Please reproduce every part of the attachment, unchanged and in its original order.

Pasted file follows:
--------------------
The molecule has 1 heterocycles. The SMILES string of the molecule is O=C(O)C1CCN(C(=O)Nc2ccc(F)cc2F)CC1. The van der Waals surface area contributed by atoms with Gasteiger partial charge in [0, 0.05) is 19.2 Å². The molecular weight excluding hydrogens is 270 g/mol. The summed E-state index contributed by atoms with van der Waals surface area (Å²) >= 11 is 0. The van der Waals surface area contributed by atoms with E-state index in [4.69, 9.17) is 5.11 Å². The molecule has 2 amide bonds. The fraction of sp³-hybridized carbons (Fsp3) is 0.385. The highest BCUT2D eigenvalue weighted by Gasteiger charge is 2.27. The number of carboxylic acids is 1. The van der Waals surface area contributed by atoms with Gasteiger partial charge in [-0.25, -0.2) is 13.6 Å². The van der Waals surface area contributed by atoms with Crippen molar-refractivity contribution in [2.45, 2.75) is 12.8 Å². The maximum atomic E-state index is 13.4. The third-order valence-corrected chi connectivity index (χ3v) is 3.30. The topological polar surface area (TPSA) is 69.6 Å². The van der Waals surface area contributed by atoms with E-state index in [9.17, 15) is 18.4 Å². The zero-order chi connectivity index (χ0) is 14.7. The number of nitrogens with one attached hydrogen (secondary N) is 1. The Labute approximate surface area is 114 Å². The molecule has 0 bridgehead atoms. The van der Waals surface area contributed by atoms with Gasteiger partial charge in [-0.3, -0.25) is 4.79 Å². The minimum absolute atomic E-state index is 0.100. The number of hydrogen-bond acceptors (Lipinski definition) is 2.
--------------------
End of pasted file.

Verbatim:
The molecule has 1 heterocycles. The SMILES string of the molecule is O=C(O)C1CCN(C(=O)Nc2ccc(F)cc2F)CC1. The van der Waals surface area contributed by atoms with Gasteiger partial charge in [0, 0.05) is 19.2 Å². The molecular weight excluding hydrogens is 270 g/mol. The summed E-state index contributed by atoms with van der Waals surface area (Å²) >= 11 is 0. The van der Waals surface area contributed by atoms with E-state index in [4.69, 9.17) is 5.11 Å². The molecule has 2 amide bonds. The fraction of sp³-hybridized carbons (Fsp3) is 0.385. The highest BCUT2D eigenvalue weighted by Gasteiger charge is 2.27. The number of carboxylic acids is 1. The van der Waals surface area contributed by atoms with Gasteiger partial charge in [-0.25, -0.2) is 13.6 Å². The van der Waals surface area contributed by atoms with Crippen molar-refractivity contribution in [2.45, 2.75) is 12.8 Å². The maximum atomic E-state index is 13.4. The third-order valence-corrected chi connectivity index (χ3v) is 3.30. The topological polar surface area (TPSA) is 69.6 Å². The van der Waals surface area contributed by atoms with E-state index in [9.17, 15) is 18.4 Å². The zero-order chi connectivity index (χ0) is 14.7. The number of nitrogens with one attached hydrogen (secondary N) is 1. The Labute approximate surface area is 114 Å². The molecule has 0 bridgehead atoms. The van der Waals surface area contributed by atoms with Gasteiger partial charge in [-0.3, -0.25) is 4.79 Å². The minimum absolute atomic E-state index is 0.100. The number of hydrogen-bond acceptors (Lipinski definition) is 2.